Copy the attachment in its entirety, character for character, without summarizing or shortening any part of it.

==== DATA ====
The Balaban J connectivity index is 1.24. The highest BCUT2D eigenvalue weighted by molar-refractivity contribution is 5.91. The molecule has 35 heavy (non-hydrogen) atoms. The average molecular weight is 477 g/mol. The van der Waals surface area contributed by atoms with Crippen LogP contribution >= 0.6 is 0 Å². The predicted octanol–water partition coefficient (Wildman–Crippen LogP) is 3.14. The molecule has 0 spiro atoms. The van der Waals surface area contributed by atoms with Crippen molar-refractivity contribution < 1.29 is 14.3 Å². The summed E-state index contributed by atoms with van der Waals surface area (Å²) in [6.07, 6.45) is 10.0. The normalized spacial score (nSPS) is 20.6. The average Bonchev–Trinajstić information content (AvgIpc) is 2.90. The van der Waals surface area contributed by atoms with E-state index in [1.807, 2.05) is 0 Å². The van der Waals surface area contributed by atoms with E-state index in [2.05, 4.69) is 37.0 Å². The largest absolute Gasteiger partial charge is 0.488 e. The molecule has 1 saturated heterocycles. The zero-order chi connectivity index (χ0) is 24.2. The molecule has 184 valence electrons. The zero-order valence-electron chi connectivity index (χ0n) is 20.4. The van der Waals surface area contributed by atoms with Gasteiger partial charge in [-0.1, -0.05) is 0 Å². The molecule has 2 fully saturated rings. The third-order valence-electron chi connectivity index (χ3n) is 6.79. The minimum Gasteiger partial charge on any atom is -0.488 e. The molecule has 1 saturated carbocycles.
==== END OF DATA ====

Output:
The Balaban J connectivity index is 1.24. The highest BCUT2D eigenvalue weighted by molar-refractivity contribution is 5.91. The molecule has 35 heavy (non-hydrogen) atoms. The average molecular weight is 477 g/mol. The van der Waals surface area contributed by atoms with Crippen LogP contribution >= 0.6 is 0 Å². The predicted octanol–water partition coefficient (Wildman–Crippen LogP) is 3.14. The molecule has 0 spiro atoms. The van der Waals surface area contributed by atoms with Crippen molar-refractivity contribution < 1.29 is 14.3 Å². The summed E-state index contributed by atoms with van der Waals surface area (Å²) in [6.07, 6.45) is 10.0. The normalized spacial score (nSPS) is 20.6. The average Bonchev–Trinajstić information content (AvgIpc) is 2.90. The van der Waals surface area contributed by atoms with E-state index in [1.807, 2.05) is 0 Å². The van der Waals surface area contributed by atoms with E-state index in [2.05, 4.69) is 37.0 Å². The largest absolute Gasteiger partial charge is 0.488 e. The molecule has 1 saturated heterocycles. The zero-order chi connectivity index (χ0) is 24.2. The molecule has 184 valence electrons. The zero-order valence-electron chi connectivity index (χ0n) is 20.4. The van der Waals surface area contributed by atoms with Gasteiger partial charge in [-0.1, -0.05) is 0 Å². The molecule has 2 fully saturated rings. The third-order valence-electron chi connectivity index (χ3n) is 6.79. The minimum Gasteiger partial charge on any atom is -0.488 e. The molecule has 1 saturated carbocycles.